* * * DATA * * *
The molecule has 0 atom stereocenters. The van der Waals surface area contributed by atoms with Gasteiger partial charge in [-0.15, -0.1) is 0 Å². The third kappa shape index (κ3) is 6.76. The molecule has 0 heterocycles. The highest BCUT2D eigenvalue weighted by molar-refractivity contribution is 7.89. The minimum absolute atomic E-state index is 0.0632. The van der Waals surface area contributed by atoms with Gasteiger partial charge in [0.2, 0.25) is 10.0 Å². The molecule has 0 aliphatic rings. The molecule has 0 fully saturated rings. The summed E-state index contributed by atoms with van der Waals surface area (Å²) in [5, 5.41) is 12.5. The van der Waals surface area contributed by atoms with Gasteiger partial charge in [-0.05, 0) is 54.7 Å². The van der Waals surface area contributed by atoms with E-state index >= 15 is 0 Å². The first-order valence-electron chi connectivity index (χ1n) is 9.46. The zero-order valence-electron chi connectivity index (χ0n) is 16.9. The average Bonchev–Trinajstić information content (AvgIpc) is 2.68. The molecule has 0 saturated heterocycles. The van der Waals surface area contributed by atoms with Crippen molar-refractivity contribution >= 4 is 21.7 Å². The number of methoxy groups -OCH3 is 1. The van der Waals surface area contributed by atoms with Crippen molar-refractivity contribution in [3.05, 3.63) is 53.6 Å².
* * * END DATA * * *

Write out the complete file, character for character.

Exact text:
The molecule has 0 atom stereocenters. The van der Waals surface area contributed by atoms with Gasteiger partial charge in [-0.15, -0.1) is 0 Å². The third kappa shape index (κ3) is 6.76. The molecule has 0 heterocycles. The highest BCUT2D eigenvalue weighted by molar-refractivity contribution is 7.89. The minimum absolute atomic E-state index is 0.0632. The van der Waals surface area contributed by atoms with Gasteiger partial charge in [0.2, 0.25) is 10.0 Å². The molecule has 0 aliphatic rings. The molecule has 0 fully saturated rings. The summed E-state index contributed by atoms with van der Waals surface area (Å²) in [5, 5.41) is 12.5. The van der Waals surface area contributed by atoms with Gasteiger partial charge in [-0.05, 0) is 54.7 Å². The van der Waals surface area contributed by atoms with E-state index >= 15 is 0 Å². The first-order valence-electron chi connectivity index (χ1n) is 9.46. The zero-order valence-electron chi connectivity index (χ0n) is 16.9. The average Bonchev–Trinajstić information content (AvgIpc) is 2.68. The molecule has 0 saturated heterocycles. The van der Waals surface area contributed by atoms with Crippen molar-refractivity contribution >= 4 is 21.7 Å². The number of methoxy groups -OCH3 is 1. The van der Waals surface area contributed by atoms with Crippen molar-refractivity contribution in [3.05, 3.63) is 53.6 Å².